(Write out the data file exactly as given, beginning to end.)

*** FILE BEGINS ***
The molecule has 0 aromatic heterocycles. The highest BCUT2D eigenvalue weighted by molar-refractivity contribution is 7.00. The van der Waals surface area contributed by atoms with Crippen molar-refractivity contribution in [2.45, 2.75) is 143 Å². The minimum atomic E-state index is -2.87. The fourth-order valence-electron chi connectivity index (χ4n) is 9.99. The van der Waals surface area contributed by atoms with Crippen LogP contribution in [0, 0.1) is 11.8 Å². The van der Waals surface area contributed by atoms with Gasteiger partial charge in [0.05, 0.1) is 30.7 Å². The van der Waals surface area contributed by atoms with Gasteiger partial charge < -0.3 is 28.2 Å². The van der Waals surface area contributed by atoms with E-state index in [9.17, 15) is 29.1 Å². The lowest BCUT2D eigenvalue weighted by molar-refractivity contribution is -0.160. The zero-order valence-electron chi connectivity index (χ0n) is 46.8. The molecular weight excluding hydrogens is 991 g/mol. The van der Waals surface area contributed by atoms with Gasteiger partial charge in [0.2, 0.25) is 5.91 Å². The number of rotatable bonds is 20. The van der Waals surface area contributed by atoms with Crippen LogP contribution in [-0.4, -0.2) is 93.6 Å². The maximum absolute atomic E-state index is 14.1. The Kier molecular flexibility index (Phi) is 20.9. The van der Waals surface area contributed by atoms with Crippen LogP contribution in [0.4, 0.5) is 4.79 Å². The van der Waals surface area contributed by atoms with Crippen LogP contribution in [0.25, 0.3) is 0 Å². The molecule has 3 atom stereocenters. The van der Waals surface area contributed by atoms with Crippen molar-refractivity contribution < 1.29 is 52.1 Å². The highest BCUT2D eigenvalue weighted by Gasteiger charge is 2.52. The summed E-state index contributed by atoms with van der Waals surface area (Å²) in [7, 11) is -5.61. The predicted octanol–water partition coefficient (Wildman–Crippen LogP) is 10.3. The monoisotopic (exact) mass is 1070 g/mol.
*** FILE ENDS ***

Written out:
The molecule has 0 aromatic heterocycles. The highest BCUT2D eigenvalue weighted by molar-refractivity contribution is 7.00. The van der Waals surface area contributed by atoms with Crippen molar-refractivity contribution in [2.45, 2.75) is 143 Å². The minimum atomic E-state index is -2.87. The fourth-order valence-electron chi connectivity index (χ4n) is 9.99. The van der Waals surface area contributed by atoms with Crippen LogP contribution in [0, 0.1) is 11.8 Å². The van der Waals surface area contributed by atoms with Gasteiger partial charge in [0.05, 0.1) is 30.7 Å². The van der Waals surface area contributed by atoms with Gasteiger partial charge < -0.3 is 28.2 Å². The van der Waals surface area contributed by atoms with E-state index in [9.17, 15) is 29.1 Å². The lowest BCUT2D eigenvalue weighted by molar-refractivity contribution is -0.160. The zero-order valence-electron chi connectivity index (χ0n) is 46.8. The molecular weight excluding hydrogens is 991 g/mol. The van der Waals surface area contributed by atoms with Gasteiger partial charge in [0.2, 0.25) is 5.91 Å². The number of rotatable bonds is 20. The van der Waals surface area contributed by atoms with Crippen LogP contribution in [-0.4, -0.2) is 93.6 Å². The maximum absolute atomic E-state index is 14.1. The Kier molecular flexibility index (Phi) is 20.9. The van der Waals surface area contributed by atoms with Crippen LogP contribution in [0.4, 0.5) is 4.79 Å². The van der Waals surface area contributed by atoms with Crippen LogP contribution in [0.25, 0.3) is 0 Å². The molecule has 3 atom stereocenters. The van der Waals surface area contributed by atoms with Crippen molar-refractivity contribution < 1.29 is 52.1 Å². The highest BCUT2D eigenvalue weighted by Gasteiger charge is 2.52. The summed E-state index contributed by atoms with van der Waals surface area (Å²) in [7, 11) is -5.61. The predicted octanol–water partition coefficient (Wildman–Crippen LogP) is 10.3. The monoisotopic (exact) mass is 1070 g/mol.